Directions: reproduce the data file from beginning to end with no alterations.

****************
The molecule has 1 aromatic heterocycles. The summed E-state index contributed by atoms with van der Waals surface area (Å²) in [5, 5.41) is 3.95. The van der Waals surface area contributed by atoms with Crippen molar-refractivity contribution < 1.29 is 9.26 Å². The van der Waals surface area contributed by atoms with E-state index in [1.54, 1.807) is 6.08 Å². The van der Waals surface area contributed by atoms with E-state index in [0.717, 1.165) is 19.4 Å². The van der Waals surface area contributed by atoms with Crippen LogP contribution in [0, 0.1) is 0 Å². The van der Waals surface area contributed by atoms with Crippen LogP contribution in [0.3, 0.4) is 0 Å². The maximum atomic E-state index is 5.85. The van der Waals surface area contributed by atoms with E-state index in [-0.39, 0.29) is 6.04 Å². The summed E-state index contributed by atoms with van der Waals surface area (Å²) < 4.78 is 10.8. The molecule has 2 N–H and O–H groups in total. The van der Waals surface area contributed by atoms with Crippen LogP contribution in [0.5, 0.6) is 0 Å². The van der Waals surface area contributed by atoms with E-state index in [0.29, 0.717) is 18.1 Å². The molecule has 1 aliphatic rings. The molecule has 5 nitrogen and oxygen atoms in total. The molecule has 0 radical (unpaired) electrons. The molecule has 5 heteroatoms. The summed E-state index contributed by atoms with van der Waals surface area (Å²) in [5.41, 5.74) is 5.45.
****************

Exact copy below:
The molecule has 1 aromatic heterocycles. The summed E-state index contributed by atoms with van der Waals surface area (Å²) in [5, 5.41) is 3.95. The van der Waals surface area contributed by atoms with Crippen molar-refractivity contribution < 1.29 is 9.26 Å². The van der Waals surface area contributed by atoms with E-state index in [1.54, 1.807) is 6.08 Å². The van der Waals surface area contributed by atoms with E-state index in [0.717, 1.165) is 19.4 Å². The van der Waals surface area contributed by atoms with Crippen LogP contribution in [0, 0.1) is 0 Å². The van der Waals surface area contributed by atoms with Crippen LogP contribution in [0.3, 0.4) is 0 Å². The maximum atomic E-state index is 5.85. The van der Waals surface area contributed by atoms with E-state index in [-0.39, 0.29) is 6.04 Å². The summed E-state index contributed by atoms with van der Waals surface area (Å²) < 4.78 is 10.8. The molecule has 2 N–H and O–H groups in total. The van der Waals surface area contributed by atoms with Crippen LogP contribution in [0.5, 0.6) is 0 Å². The van der Waals surface area contributed by atoms with E-state index in [0.29, 0.717) is 18.1 Å². The molecule has 1 aliphatic rings. The molecule has 5 nitrogen and oxygen atoms in total. The molecule has 0 radical (unpaired) electrons. The molecule has 5 heteroatoms. The summed E-state index contributed by atoms with van der Waals surface area (Å²) in [5.41, 5.74) is 5.45.